The Rubik's cube is usually presented as "the puzzle with over a billion permutations". But how many permutations does the cube actually have?
The rubik's cube consists of 21 cubelets, which hold the cube together. However you cannot exchange edgepieces with centerpieces and cornerpieces etc. so that limits our number of permutations. To determine the number of possibilities to exchange certain pieces is calculated by using the factorial of the number of pieces.
For example: when I have 20 discs, and I wanna know in how many different orders I can lay down all my discs, I can first chose between 20 discs. Once I chose, I still have 19 discs to chose from left. And after that 18, etc. So there are 20*19*18*17*...*3*2*1 = 2.43*10^18 possible permutations. The long calculation is shortened by using !, because 20*19*...*2*1 = 20!.
So, we can permute our edges with 12! different permutations (because there are 12 edgepieces) and we can permute our cornerpieces with 8! different permutations (because there are 8 cornerpieces). We cannot exchange the centers with one another, because their location is fixed relative to the corepiece.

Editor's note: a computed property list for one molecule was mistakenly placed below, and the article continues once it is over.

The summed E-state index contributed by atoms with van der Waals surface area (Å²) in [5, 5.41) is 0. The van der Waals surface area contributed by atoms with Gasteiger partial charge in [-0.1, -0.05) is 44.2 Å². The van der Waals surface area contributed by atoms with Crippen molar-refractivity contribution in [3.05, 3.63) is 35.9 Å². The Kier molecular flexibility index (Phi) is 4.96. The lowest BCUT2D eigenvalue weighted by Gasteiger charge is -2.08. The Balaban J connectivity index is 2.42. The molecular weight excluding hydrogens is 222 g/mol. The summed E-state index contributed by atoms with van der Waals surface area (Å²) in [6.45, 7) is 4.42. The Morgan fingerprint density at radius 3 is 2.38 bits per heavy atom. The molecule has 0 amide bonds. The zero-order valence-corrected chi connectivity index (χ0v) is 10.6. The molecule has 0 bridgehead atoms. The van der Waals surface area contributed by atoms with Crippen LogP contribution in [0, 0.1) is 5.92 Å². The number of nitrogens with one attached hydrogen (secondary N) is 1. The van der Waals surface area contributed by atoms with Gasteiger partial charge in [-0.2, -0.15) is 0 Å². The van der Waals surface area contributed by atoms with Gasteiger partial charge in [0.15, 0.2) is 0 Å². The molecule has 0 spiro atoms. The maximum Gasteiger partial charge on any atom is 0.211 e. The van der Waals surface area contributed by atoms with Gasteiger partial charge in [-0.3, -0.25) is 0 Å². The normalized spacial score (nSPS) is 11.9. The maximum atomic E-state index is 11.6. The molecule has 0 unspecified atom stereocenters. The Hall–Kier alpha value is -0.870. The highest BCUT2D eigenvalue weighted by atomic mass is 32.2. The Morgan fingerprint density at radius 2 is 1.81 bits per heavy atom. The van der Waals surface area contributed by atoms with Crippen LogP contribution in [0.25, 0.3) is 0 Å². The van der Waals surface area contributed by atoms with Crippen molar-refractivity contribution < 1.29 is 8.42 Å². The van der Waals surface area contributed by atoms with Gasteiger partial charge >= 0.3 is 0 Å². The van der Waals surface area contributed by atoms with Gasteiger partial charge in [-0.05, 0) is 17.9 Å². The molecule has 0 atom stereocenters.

Our calculation is now 12! * 8! (* because you cannot choose whether to use corner- or edgepieces), but there is still one fault in there. We cannot exchange two cornerpieces with leaving the rest of the cube intact. That means we have to devide everything by 3: 12! * 8! / 3.
This looks like a nice calculation, but we forgot that we can also orient the pieces in different ways. Every corner can be placed correctly, and oriented in 3 different ways. So there are 3^8 possible ways to orient the corners. However, we cannot change the orientation of one cornerpiece without desturbing the rest of the cube. The orienatation of the cubelets always goes in pairs, so we need to devide our total by 2. Then, of course, we can also orient the edges in two different ways each, so there are 2^12 different orientations. However, we cannot flip an edge on its own, so we will need to devide it by an extra 2.
Let's see what we've got here. 12! * 8! * 2^12 * 3^8 / 2 * 2 * 3. When we calculate this, we come to 4.33*10^19 possible permutations, which is way more then "billions". In fact there are over 43 quintillion different permutations. And now consider that only one of those permutations is the right one. That's why turning the cube without thinking won't result in anything. Only structured solving methods will solve the cube.